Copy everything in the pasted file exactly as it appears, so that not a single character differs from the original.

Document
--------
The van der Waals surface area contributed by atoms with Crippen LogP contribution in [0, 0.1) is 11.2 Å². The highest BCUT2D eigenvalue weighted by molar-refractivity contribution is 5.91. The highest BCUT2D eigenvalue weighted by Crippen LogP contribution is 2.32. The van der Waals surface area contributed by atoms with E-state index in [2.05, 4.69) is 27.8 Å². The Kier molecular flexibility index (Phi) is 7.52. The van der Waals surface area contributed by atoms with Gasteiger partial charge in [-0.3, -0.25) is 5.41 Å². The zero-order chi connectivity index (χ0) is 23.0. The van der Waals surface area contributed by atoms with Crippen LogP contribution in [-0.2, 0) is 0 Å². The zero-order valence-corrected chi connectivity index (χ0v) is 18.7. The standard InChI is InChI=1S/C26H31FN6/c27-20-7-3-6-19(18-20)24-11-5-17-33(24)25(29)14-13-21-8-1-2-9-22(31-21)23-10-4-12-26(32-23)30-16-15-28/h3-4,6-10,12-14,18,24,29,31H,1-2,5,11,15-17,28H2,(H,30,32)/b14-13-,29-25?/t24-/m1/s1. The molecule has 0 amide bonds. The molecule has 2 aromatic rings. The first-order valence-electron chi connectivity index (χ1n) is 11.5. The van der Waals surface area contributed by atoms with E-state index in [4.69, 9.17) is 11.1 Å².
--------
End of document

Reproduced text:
The van der Waals surface area contributed by atoms with Crippen LogP contribution in [0, 0.1) is 11.2 Å². The highest BCUT2D eigenvalue weighted by molar-refractivity contribution is 5.91. The highest BCUT2D eigenvalue weighted by Crippen LogP contribution is 2.32. The van der Waals surface area contributed by atoms with E-state index in [2.05, 4.69) is 27.8 Å². The Kier molecular flexibility index (Phi) is 7.52. The van der Waals surface area contributed by atoms with Gasteiger partial charge in [-0.3, -0.25) is 5.41 Å². The zero-order chi connectivity index (χ0) is 23.0. The van der Waals surface area contributed by atoms with Crippen LogP contribution in [-0.2, 0) is 0 Å². The zero-order valence-corrected chi connectivity index (χ0v) is 18.7. The standard InChI is InChI=1S/C26H31FN6/c27-20-7-3-6-19(18-20)24-11-5-17-33(24)25(29)14-13-21-8-1-2-9-22(31-21)23-10-4-12-26(32-23)30-16-15-28/h3-4,6-10,12-14,18,24,29,31H,1-2,5,11,15-17,28H2,(H,30,32)/b14-13-,29-25?/t24-/m1/s1. The molecule has 0 amide bonds. The molecule has 2 aromatic rings. The first-order valence-electron chi connectivity index (χ1n) is 11.5. The van der Waals surface area contributed by atoms with E-state index in [4.69, 9.17) is 11.1 Å².